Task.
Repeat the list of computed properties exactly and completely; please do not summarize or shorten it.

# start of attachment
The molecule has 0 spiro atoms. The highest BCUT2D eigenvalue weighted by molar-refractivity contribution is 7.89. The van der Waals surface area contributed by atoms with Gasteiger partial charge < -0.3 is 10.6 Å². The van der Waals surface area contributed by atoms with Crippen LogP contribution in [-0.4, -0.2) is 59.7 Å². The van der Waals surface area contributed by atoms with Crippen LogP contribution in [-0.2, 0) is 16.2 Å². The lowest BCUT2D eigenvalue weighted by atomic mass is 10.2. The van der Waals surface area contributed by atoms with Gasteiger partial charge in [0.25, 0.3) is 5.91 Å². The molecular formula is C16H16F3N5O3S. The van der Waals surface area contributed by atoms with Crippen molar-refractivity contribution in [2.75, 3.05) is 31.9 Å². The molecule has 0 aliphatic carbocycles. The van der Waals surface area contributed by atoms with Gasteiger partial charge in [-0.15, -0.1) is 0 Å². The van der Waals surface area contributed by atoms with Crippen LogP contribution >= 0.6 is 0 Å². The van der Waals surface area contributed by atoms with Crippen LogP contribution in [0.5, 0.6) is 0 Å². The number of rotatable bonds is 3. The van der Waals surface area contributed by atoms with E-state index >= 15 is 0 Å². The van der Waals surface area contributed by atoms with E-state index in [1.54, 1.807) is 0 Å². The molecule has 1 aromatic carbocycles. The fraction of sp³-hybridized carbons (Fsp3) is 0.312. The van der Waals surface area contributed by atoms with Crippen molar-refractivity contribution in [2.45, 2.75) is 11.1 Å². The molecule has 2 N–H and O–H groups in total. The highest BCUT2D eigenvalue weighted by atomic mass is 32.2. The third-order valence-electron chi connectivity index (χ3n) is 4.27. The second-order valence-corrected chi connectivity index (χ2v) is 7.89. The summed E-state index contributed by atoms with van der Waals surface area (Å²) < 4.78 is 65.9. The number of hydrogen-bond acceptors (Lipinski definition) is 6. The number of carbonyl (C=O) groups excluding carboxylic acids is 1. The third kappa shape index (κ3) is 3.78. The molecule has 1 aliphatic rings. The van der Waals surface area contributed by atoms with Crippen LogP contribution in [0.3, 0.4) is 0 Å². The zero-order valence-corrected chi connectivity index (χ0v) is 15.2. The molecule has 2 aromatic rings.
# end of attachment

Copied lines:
The molecule has 0 spiro atoms. The highest BCUT2D eigenvalue weighted by molar-refractivity contribution is 7.89. The van der Waals surface area contributed by atoms with Gasteiger partial charge < -0.3 is 10.6 Å². The van der Waals surface area contributed by atoms with Crippen LogP contribution in [-0.4, -0.2) is 59.7 Å². The van der Waals surface area contributed by atoms with Crippen LogP contribution in [-0.2, 0) is 16.2 Å². The lowest BCUT2D eigenvalue weighted by atomic mass is 10.2. The van der Waals surface area contributed by atoms with Gasteiger partial charge in [0.25, 0.3) is 5.91 Å². The molecular formula is C16H16F3N5O3S. The van der Waals surface area contributed by atoms with Crippen molar-refractivity contribution in [2.75, 3.05) is 31.9 Å². The molecule has 0 aliphatic carbocycles. The van der Waals surface area contributed by atoms with Gasteiger partial charge in [-0.15, -0.1) is 0 Å². The van der Waals surface area contributed by atoms with Crippen LogP contribution >= 0.6 is 0 Å². The van der Waals surface area contributed by atoms with Crippen LogP contribution in [0.5, 0.6) is 0 Å². The number of rotatable bonds is 3. The van der Waals surface area contributed by atoms with E-state index >= 15 is 0 Å². The van der Waals surface area contributed by atoms with E-state index in [1.54, 1.807) is 0 Å². The molecule has 1 aromatic carbocycles. The fraction of sp³-hybridized carbons (Fsp3) is 0.312. The van der Waals surface area contributed by atoms with Crippen molar-refractivity contribution in [2.45, 2.75) is 11.1 Å². The molecule has 2 N–H and O–H groups in total. The highest BCUT2D eigenvalue weighted by atomic mass is 32.2. The third-order valence-electron chi connectivity index (χ3n) is 4.27. The second-order valence-corrected chi connectivity index (χ2v) is 7.89. The summed E-state index contributed by atoms with van der Waals surface area (Å²) < 4.78 is 65.9. The number of hydrogen-bond acceptors (Lipinski definition) is 6. The number of carbonyl (C=O) groups excluding carboxylic acids is 1. The third kappa shape index (κ3) is 3.78. The molecule has 1 aliphatic rings. The van der Waals surface area contributed by atoms with Crippen LogP contribution in [0.3, 0.4) is 0 Å². The zero-order valence-corrected chi connectivity index (χ0v) is 15.2. The molecule has 2 aromatic rings.